Oracle Will Focus Sun Servers on High End: Ellison

Oracle CEO Larry Ellison says that once his company acquires Sun, he will stay out of the high-volume, low-margin server space currently dominated by HP and Dell. Instead, Oracle will focus Sun's SPARC/Solaris and Intel-based systems aimed at the high end. At the same time, those systems will be a foundation of Oracle's converged data center strategy, which will tightly integrate servers, storage and networking using software from Oracle and Sun. Other vendors, including Cisco, HP, Dell and IBM, also offer converged data center solutions.

Once it gets Sun Microsystems under its wing, Oracle will not compete in the high-volume, low-margin server market, ceding that space to Hewlett-Packard and Dell, according to Oracle CEO Larry Ellison.

Instead, the software giant will focus Sun's SPARC/Solaris and Intel-based systems on the high-end server market and as the basis for Oracle's converged data center strategy, Ellison said during Oracle's conference call Dec. 17 announcing the company's second-quarter financial earnings.

"Sun really does not now or ever will have the volumes to compete in the high-volume, low-margin business of just selling an Intel server with Windows on it or Linux on it one at a time," Ellison said. "The high-volume, low-margin is a good business as long as you have high volumes. This is something that Dell and HP are very good at."

He said Oracle will instead opt to market Sun's servers in the "high-value, high-performance" space, with SMP systems like Sun's SPARC Enterprise Server M9000, a mainframe-class system that can scale up to 64 processors and 256 cores.

The high-end servers also will be a foundation for Oracle's converged data center strategy, which also will include storage, networking and Oracle virtualization technologies, all tied together by Oracle and Sun software, Ellison said.

He said that such solutions essentially are what are called private clouds, and that future enterprise data centers will be more about tightly integrated solutions than building environments piecemeal.

"Our overall strategy going forward ... is not to sell individual, industry-standard components, but group them together in products like Exadata."

Oracle's Exadata Database Machine, which is a combination of Sun hardware and Oracle database software, which was introduced earlier this year and among the first steps in tying Oracle and Sun technologies together.

During the same conference call, Oracle President Charles Phillips said demand for the Exadata is ramping quickly, and that Oracle is busy trying to keep up with orders, including those from some customers looking for more than one system.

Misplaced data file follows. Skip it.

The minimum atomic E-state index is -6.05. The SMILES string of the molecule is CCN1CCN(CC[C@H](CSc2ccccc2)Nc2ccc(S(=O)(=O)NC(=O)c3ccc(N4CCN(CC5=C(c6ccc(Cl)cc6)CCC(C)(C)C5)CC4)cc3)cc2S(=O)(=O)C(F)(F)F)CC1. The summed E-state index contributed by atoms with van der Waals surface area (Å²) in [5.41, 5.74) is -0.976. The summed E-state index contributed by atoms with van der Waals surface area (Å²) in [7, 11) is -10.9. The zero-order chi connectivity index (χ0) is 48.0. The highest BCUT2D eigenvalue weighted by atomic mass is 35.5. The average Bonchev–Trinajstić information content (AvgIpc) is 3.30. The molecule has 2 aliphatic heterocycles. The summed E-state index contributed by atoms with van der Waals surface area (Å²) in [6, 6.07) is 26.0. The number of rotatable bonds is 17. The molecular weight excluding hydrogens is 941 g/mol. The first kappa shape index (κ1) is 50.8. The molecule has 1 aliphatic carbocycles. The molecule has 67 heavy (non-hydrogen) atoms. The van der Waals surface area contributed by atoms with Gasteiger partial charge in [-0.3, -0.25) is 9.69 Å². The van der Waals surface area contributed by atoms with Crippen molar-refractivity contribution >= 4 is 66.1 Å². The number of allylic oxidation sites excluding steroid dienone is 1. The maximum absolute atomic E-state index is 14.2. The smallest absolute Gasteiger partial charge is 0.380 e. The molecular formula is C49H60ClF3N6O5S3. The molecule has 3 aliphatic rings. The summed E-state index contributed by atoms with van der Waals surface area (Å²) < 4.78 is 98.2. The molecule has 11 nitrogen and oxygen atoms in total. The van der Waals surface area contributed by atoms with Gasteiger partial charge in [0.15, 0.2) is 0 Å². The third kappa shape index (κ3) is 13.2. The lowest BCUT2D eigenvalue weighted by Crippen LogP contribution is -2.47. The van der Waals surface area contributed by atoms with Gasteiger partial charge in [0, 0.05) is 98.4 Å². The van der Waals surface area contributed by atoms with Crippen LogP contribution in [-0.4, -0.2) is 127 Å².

"Exadata is on fire," Phillips said. "It's a red-hot product."

It's important for Ellison to continue to talk about Oracle's plans for Sun's hardware business. Rivals like Hewlett-Packard and IBM are using the uncertainty caused by Oracle's planned $7.4 billion acquisition of Sun-and the delays around the deal, as Oracle awaits the go-ahead from the European Commission-to lure Sun customers away.

Officials with HP, who on Dec. 15 announced that they are partnering with Microsoft, Novell and Red Hat in their Sun Complete Care program aimed at enticing Sun customers, said that in the 12 months up to Oct. 31, more than 350 Sun customers had made the move to HP.

Ellison said Oracle's decision to focus Sun hardware on the high-end and in its unified data center initiative will be a key differentiator for the hardware business going forward. It will be a high-margin business for Oracle, and a high-value one for its customers, who will not have to worry about integrating disparate components. Instead, they will have everything already tightly integrated.

"We think that's what the computing business is going to look like for larger enterprises in the future," he said.

It also will bring Oracle into direct competition with the likes of Cisco Systems, HP, Dell and IBM, all of which offer solutions in the burgeoning market for unified data center solutions.

Ellison did not elaborate on the future of Sun's UltraSPARC "Niagara" line of multithreaded processors, which are designed more for high-demand systems such as Web servers, rather than for high-end systems.

Despite antitrust concerns from European regulators around Oracle's owning of MySQL should it buy Sun, Oracle officials during the call were confident that the EC would approve the deal sometime in January. They also said they expect Sun to add $1.5 billion in profits to Oracle during the first full fiscal year after the deal is closed.

After two days of hearings before the European Commission Dec. 11 and 12, Oracle officials issued a list of 10 commitments they said they will keep for five years regarding MySQL in an effort to assuage concerns from the EC, competitors and users of the open-source database technology.

Oracle President Safra Catz said that during the hearing, several customers and Oracle user groups testified in favor of the deal. She also noted that more than 60 Congressmen and the U.S. Department of Justice also offered their support of the deal to the European regulators.